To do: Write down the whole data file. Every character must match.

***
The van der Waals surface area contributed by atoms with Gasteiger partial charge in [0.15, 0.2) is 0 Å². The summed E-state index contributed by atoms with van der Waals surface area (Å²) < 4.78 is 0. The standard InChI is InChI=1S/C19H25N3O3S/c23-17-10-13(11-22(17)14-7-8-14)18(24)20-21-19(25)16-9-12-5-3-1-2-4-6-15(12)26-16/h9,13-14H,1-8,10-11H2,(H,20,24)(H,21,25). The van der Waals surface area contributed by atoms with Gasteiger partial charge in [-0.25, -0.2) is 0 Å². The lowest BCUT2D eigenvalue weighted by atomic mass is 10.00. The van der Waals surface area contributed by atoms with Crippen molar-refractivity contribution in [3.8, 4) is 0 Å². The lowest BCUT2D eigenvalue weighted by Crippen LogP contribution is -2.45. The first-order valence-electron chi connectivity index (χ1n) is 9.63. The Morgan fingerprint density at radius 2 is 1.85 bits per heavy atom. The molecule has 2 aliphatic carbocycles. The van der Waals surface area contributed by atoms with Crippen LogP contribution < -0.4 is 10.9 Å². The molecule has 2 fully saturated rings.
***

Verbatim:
The van der Waals surface area contributed by atoms with Gasteiger partial charge in [0.15, 0.2) is 0 Å². The summed E-state index contributed by atoms with van der Waals surface area (Å²) < 4.78 is 0. The standard InChI is InChI=1S/C19H25N3O3S/c23-17-10-13(11-22(17)14-7-8-14)18(24)20-21-19(25)16-9-12-5-3-1-2-4-6-15(12)26-16/h9,13-14H,1-8,10-11H2,(H,20,24)(H,21,25). The van der Waals surface area contributed by atoms with Gasteiger partial charge in [-0.25, -0.2) is 0 Å². The lowest BCUT2D eigenvalue weighted by atomic mass is 10.00. The van der Waals surface area contributed by atoms with Crippen molar-refractivity contribution in [3.8, 4) is 0 Å². The lowest BCUT2D eigenvalue weighted by Crippen LogP contribution is -2.45. The first-order valence-electron chi connectivity index (χ1n) is 9.63. The Morgan fingerprint density at radius 2 is 1.85 bits per heavy atom. The molecule has 2 aliphatic carbocycles. The van der Waals surface area contributed by atoms with Crippen LogP contribution < -0.4 is 10.9 Å². The molecule has 2 fully saturated rings.